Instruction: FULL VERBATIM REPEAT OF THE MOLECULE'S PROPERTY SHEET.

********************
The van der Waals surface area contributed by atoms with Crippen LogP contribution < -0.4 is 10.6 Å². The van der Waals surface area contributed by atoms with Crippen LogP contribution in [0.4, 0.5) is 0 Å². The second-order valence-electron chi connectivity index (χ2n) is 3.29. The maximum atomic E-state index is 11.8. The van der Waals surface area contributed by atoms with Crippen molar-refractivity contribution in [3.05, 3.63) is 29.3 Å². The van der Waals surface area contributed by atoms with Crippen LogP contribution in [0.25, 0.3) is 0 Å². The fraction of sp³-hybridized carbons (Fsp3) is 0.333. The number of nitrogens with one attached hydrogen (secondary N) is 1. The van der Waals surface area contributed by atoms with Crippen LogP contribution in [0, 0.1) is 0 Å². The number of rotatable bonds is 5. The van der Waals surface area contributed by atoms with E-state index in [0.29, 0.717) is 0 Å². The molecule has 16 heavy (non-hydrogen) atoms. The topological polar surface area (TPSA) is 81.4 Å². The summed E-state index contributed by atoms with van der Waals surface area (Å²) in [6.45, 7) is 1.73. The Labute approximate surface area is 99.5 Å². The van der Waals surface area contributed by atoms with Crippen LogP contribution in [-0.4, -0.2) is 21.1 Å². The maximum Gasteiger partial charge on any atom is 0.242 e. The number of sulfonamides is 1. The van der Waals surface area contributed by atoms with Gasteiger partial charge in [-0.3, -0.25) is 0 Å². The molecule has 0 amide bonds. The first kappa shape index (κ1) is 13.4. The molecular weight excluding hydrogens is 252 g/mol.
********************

The van der Waals surface area contributed by atoms with Crippen LogP contribution < -0.4 is 10.6 Å². The van der Waals surface area contributed by atoms with Crippen LogP contribution in [0.4, 0.5) is 0 Å². The second-order valence-electron chi connectivity index (χ2n) is 3.29. The maximum atomic E-state index is 11.8. The van der Waals surface area contributed by atoms with Crippen molar-refractivity contribution in [3.05, 3.63) is 29.3 Å². The van der Waals surface area contributed by atoms with Crippen LogP contribution in [0.25, 0.3) is 0 Å². The fraction of sp³-hybridized carbons (Fsp3) is 0.333. The number of nitrogens with one attached hydrogen (secondary N) is 1. The van der Waals surface area contributed by atoms with Crippen LogP contribution in [0, 0.1) is 0 Å². The number of rotatable bonds is 5. The van der Waals surface area contributed by atoms with E-state index in [0.29, 0.717) is 0 Å². The molecule has 16 heavy (non-hydrogen) atoms. The topological polar surface area (TPSA) is 81.4 Å². The summed E-state index contributed by atoms with van der Waals surface area (Å²) in [6.45, 7) is 1.73. The Labute approximate surface area is 99.5 Å². The van der Waals surface area contributed by atoms with Crippen LogP contribution in [-0.4, -0.2) is 21.1 Å². The maximum Gasteiger partial charge on any atom is 0.242 e. The number of sulfonamides is 1. The van der Waals surface area contributed by atoms with Gasteiger partial charge in [-0.3, -0.25) is 0 Å². The molecule has 0 amide bonds. The first kappa shape index (κ1) is 13.4. The molecular weight excluding hydrogens is 252 g/mol.